The tiny teachers will be employed as part of a pioneering scheme run by the charity Action for Children with plans to roll it out across the country.
Launched this week Roots of Empathy, encourages children to interact in a nurturing manner by bringing a real baby and its parent into the classroom over the course of a school year.
Observing interactions between the parent and child teaches pupils to better understand their own feelings and the feelings of others.
The charity is introducing the programme to primary schools in 15 local authorities across Scotland following investment from the Scottish Government’s Early Years Early Action Fund and Inspiring Scotland.
Over 150 baby volunteers have been recruited to take part in the programme. With their parents, the tiny teachers will take part in nine visits to primary three classes over the course of the next year. The sessions will be led by Action for Children staff, trained in the methods of Roots of Empathy.
Louise Warde-Hunter, strategic
director of children’s services at
Action for Children, explains how it works.
“It teaches school children to understand their own feelings and the feelings of others by using a baby as the tiny teacher.
“This raises levels of empathy amongst classmates, resulting in more respectful relationships and a dramatic reduction in levels of aggression among school children.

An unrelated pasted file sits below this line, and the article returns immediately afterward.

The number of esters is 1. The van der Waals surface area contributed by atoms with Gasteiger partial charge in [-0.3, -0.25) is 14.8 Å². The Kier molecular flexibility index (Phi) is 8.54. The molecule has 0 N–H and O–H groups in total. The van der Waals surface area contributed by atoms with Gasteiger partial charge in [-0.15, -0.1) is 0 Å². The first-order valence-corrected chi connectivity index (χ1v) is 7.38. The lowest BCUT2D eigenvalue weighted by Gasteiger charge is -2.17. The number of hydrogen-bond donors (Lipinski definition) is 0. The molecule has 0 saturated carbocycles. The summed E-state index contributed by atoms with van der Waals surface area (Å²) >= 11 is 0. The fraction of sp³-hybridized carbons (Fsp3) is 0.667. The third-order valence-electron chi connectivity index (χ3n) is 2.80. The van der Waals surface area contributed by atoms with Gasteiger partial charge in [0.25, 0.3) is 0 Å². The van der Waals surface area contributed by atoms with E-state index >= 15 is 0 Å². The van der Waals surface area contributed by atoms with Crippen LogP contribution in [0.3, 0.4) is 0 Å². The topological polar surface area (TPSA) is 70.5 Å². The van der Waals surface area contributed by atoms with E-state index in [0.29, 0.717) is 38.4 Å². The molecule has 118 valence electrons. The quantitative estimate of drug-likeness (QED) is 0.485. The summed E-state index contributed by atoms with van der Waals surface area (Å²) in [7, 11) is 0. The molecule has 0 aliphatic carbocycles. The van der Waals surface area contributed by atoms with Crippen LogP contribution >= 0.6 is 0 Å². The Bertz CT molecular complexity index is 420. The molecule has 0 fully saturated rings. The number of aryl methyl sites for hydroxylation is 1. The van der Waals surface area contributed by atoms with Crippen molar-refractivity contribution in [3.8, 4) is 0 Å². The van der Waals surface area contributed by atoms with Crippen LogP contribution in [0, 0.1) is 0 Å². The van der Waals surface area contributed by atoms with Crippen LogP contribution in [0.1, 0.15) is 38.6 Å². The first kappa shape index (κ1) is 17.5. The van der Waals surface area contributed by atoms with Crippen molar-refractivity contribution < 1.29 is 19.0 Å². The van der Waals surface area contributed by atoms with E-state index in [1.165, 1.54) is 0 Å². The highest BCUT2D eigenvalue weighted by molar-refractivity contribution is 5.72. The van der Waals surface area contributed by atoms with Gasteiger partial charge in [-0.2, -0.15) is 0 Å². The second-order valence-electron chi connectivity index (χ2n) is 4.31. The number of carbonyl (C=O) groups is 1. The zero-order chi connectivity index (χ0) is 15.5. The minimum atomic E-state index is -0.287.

“At Action for Children, we are committed to promoting the benefits of early intervention and Roots of Empathy is an excellent example of this.
”By increasing levels of emotional literacy in children at a young age we can lay the foundation for safe and caring classrooms and, in the long-term, safe and caring societies.”
Roots of Empathy was developed by internationally-recognised social entrepreneur, educator, author, child advocate and parenting expert, Mary Gordon, in 1996. Over 450,000 children have taken part in the programme worldwide.
The programme was piloted in North Lanarkshire last year by Action for Children – the first time it was delivered anywhere in Britain.
Andrew Muirhead, chief executive of Inspiring Scotland, said that it was abundantly clear the support a child receives in their earliest years would become a huge factor in their later life.
“We are delighted to support Action for Children, through the Early Years Early Action Fund, to roll out this programme which will help young children across Scotland to get the best start in life and enable them to go on to achieve their potential,” he said.
Independent evaluations of the programme carried out in Canada, where it originated and has been active for the longest period of time – revealed a significant increase in peer acceptance in 74 per cent of children and a decrease in social aggression in 39 per cent of children.
Anne Liddell, head of education quality and support at North Lanarkshire Council, where the scheme was first piloted, said: “The programme has been successful far beyond our expectations.
“It has been warmly endorsed by our schools as energising the delivery of Curriculum for Excellence, particularly within Health and Wellbeing, and enriching our own flagship policy, Raising Achievement for All.